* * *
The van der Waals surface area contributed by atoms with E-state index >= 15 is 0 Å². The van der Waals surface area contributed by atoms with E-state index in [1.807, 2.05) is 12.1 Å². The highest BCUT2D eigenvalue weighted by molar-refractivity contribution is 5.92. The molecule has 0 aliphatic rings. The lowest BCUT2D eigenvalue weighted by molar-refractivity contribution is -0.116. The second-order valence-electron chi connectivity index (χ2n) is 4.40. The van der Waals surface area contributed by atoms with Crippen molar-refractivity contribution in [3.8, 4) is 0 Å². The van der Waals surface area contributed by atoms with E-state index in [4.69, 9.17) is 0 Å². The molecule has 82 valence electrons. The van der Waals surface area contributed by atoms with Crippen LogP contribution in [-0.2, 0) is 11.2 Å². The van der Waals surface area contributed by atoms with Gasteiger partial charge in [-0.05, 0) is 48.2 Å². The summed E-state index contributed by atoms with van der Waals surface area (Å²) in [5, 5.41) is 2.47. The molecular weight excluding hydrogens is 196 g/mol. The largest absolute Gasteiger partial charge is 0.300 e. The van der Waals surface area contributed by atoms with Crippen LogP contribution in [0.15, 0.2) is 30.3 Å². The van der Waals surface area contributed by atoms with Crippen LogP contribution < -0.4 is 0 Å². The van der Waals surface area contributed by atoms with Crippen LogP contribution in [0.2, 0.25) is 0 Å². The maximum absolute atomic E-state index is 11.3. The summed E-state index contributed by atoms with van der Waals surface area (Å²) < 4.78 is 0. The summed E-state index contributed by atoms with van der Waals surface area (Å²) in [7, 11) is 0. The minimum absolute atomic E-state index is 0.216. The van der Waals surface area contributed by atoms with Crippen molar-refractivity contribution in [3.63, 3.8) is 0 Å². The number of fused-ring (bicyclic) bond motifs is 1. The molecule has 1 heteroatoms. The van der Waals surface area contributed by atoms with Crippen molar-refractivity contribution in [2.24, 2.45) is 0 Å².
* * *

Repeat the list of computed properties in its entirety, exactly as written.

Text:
The van der Waals surface area contributed by atoms with E-state index >= 15 is 0 Å². The van der Waals surface area contributed by atoms with E-state index in [1.807, 2.05) is 12.1 Å². The highest BCUT2D eigenvalue weighted by molar-refractivity contribution is 5.92. The molecule has 0 aliphatic rings. The lowest BCUT2D eigenvalue weighted by molar-refractivity contribution is -0.116. The second-order valence-electron chi connectivity index (χ2n) is 4.40. The van der Waals surface area contributed by atoms with Crippen molar-refractivity contribution in [3.8, 4) is 0 Å². The van der Waals surface area contributed by atoms with E-state index in [4.69, 9.17) is 0 Å². The molecule has 82 valence electrons. The van der Waals surface area contributed by atoms with Crippen LogP contribution in [-0.2, 0) is 11.2 Å². The van der Waals surface area contributed by atoms with Gasteiger partial charge in [-0.05, 0) is 48.2 Å². The summed E-state index contributed by atoms with van der Waals surface area (Å²) in [5, 5.41) is 2.47. The molecular weight excluding hydrogens is 196 g/mol. The largest absolute Gasteiger partial charge is 0.300 e. The van der Waals surface area contributed by atoms with Crippen LogP contribution in [0.15, 0.2) is 30.3 Å². The van der Waals surface area contributed by atoms with Crippen LogP contribution < -0.4 is 0 Å². The van der Waals surface area contributed by atoms with Crippen LogP contribution in [0.2, 0.25) is 0 Å². The maximum absolute atomic E-state index is 11.3. The summed E-state index contributed by atoms with van der Waals surface area (Å²) < 4.78 is 0. The summed E-state index contributed by atoms with van der Waals surface area (Å²) in [7, 11) is 0. The minimum absolute atomic E-state index is 0.216. The van der Waals surface area contributed by atoms with Crippen molar-refractivity contribution in [3.63, 3.8) is 0 Å². The number of fused-ring (bicyclic) bond motifs is 1. The molecule has 1 heteroatoms. The van der Waals surface area contributed by atoms with Crippen molar-refractivity contribution in [2.24, 2.45) is 0 Å².